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Wrong-site surgeries: what you need to know

June 26th, 2015
On behalf of David Bowling of The Bowling Christiansen Law Firm, A Professional Law Corporation posted in Surgical Errors on Friday, June 26, 2015.

According to a recent study, surgeons operate on the wrong site in about 1 out of every 100,000 surgeries. This is a scary statistic. A wrong-site error means that the doctor operated on the wrong body part, on the wrong side of the patient’s body, or even on the wrong person.

Wrong-site surgeries are preventable. Although it is not clear how exactly to prevent these errors, the study found that poor communication among the medical staff is often to blame. Regardless of the cause, surgical errors such as wrong-site errors are unacceptable. They can have devastating consequences for the patient and for the patient’s family.

In Louisiana and Mississippi, patients who have been injured as a result of a wrong-site surgery can file a medical malpractice claim. Medical malpractice claims can be difficult and complicated. Luckily, wrong-site surgeries fall under a legal doctrine called res ipsa loquitor. In medical malpractice lawsuits, the plaintiff generally has the burden to prove that the medical provider was negligent. This can be extremely tough to do. Under the res ipsa loquitor doctrine, the burden of proof shifts to the medical provider to prove that he or she was in fact not negligent.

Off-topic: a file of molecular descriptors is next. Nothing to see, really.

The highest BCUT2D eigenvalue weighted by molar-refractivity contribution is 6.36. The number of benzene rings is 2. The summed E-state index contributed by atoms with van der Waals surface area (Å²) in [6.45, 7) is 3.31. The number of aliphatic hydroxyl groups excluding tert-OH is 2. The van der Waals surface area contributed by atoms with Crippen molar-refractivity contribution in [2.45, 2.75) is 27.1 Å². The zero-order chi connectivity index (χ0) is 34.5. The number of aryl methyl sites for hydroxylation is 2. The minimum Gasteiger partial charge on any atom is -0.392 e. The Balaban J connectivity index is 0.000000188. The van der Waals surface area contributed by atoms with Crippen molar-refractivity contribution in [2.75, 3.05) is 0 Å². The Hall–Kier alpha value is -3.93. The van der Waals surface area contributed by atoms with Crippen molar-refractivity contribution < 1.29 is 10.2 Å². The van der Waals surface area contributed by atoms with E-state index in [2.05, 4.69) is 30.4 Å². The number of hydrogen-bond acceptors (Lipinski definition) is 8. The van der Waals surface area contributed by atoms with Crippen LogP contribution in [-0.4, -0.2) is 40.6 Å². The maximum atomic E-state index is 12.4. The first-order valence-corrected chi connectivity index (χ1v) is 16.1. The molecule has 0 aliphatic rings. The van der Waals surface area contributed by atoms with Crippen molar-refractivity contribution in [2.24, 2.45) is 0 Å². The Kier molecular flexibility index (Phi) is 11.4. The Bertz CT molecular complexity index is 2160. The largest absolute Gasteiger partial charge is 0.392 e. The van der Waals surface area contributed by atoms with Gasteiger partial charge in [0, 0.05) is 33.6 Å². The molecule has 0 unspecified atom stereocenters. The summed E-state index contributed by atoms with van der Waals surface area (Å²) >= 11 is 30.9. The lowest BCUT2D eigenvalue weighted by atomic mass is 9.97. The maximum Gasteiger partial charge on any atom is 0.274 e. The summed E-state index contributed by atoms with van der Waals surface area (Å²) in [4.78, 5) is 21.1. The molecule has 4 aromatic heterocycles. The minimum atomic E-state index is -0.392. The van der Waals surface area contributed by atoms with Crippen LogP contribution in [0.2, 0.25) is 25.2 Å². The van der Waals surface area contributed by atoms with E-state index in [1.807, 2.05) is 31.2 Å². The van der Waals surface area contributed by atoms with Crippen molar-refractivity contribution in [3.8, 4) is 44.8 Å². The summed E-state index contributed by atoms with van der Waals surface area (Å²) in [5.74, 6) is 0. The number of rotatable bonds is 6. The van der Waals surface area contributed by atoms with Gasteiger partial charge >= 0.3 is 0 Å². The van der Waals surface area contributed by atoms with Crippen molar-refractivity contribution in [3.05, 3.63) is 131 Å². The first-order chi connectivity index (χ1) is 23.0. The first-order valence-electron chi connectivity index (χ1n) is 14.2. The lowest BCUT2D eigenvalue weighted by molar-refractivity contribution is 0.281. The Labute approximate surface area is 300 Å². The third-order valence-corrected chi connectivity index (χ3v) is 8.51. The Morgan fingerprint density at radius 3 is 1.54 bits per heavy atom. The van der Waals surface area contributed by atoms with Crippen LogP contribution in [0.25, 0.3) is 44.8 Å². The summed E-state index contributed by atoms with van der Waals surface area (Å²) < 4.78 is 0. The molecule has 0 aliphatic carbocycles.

In Latin, res ipsa loquitor means “the thing speaks for itself.” It means that a plaintiff needs to show only that a particular injury occurred, and the medical provider is presumed to be negligent. Operating on the wrong site is an example of this type of injury. Simply put, wrong-site surgeries should never happen.

If you or a loved one was injured as a result of a wrong-site surgery, consider speaking with an attorney. Medical malpractice lawsuits, even those that may qualify under res ipsa loquitor, can be very complicated. An experienced medical malpractice attorney can help you through the process of filing a claim.

Source: LiveScience, “Major Surgical Mistakes Still Happen in the US,” Laura Geggel, June 11, 2015

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